I received this book for free from NetGalley in exchange for an honest review. This does not affect my opinion of the book or the content of my review.Dear Martin by Nic Stone
Published by Simon & Schuster UK on 3rd May 2018 (UK)
Genres: Contemporary, YA
Justyce McAllister is top of his class and set for the Ivy League – but none of that matters to the police officer who just put him in handcuffs. And despite leaving his rough neighbourhood behind, he can't escape the scorn of his former peers or the ridicule of his new classmates.
Justyce looks to the teachings of Dr. Martin Luther King Jr. for answers. But do they hold up anymore? He starts a journal to Dr. King to find out.
Then comes the day Justyce goes driving with his best friend, Manny, windows rolled down, music turned up – way up, sparking the fury of a white off-duty police officer beside them. Words fly. Shots are fired. Justyce and Manny are caught in the crosshairs. In the media fallout, it's Justyce who is under attack.
After reading fantastic reviews upon its publication in the US, I was delighted to find Dear Martin due for publication in the UK. Wow, those reviews were right, this is a tremendously powerful book.
Justyce is a 17-year-old high school senior. He’s fourth in his graduating class, captain of the debate team and is on course for an Ivy League education in law. He’s also one of the few black guys in his school – his best friend Manny being another.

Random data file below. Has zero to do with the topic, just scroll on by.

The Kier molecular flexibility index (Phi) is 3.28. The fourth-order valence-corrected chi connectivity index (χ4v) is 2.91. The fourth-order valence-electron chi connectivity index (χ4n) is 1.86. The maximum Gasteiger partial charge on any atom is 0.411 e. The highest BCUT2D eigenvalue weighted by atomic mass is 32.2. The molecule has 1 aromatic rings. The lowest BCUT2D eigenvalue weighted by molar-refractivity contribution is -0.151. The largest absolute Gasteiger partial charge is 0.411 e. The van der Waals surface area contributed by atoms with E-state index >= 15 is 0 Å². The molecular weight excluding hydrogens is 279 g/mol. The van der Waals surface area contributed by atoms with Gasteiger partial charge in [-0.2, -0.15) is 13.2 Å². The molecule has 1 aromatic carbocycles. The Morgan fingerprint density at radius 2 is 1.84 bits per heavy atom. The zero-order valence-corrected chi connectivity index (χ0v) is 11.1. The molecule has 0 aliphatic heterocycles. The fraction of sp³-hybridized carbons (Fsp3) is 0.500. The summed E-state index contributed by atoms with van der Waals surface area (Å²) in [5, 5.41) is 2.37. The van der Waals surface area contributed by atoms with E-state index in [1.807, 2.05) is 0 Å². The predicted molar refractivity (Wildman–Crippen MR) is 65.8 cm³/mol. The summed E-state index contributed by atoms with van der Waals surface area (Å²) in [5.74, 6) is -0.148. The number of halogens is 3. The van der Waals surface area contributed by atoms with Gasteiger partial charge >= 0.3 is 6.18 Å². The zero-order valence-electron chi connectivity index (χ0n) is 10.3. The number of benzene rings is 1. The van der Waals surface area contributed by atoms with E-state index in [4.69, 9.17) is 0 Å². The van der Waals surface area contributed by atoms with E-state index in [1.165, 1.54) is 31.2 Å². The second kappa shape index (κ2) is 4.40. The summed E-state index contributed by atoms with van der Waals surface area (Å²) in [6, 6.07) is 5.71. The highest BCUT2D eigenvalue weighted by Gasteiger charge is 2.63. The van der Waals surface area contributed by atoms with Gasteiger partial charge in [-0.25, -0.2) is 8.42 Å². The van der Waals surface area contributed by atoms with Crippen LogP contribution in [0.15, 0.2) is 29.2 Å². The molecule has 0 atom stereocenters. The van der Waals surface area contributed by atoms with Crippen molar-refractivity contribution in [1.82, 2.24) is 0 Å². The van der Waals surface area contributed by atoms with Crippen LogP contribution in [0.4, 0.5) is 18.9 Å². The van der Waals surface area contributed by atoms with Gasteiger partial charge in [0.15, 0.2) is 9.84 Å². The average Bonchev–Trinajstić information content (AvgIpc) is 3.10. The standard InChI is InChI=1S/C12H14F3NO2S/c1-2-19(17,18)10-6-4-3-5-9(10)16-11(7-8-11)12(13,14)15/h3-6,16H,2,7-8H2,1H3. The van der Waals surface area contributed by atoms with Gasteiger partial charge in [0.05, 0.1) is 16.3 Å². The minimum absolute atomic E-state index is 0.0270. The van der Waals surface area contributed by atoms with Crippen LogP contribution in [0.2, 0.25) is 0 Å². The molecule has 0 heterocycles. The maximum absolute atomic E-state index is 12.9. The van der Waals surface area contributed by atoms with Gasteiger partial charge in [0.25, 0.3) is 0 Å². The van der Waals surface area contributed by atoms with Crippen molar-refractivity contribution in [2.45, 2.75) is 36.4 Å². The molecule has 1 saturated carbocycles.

Inspired by the heartbreaking stories that we see of racial profiling by the police force in the US, this story explores what it’s like to be judged and prejudiced because of the colour of your skin.
The story begins with Jus being wrongly arrested for trying to help his drunk ex-girlfriend into the back of her car to drive her home. Evidently, the police assumed carjacking.
This sets in motion an experiment whereby Jus decides to take inspiration from the great Martin Luther King Jr – what would Martin do? Jus begins writing to Martin as his eyes are opened wider and wider to the racism that exists in his country.
I don’t want to give you much more detail than that. It’s a book that you need to read for yourself. It tackles so many prevalent issues through the life and interactions of one black teenage boy in Atlanta.
I adored Jus from the outset, his character leaps off the pages. But all of the characters in this book are important – as are the choices that many of them have to make.
This is a stunning, heartbreaking novel that should be read by ALL! I can’t find the words to do it justice. Just read it!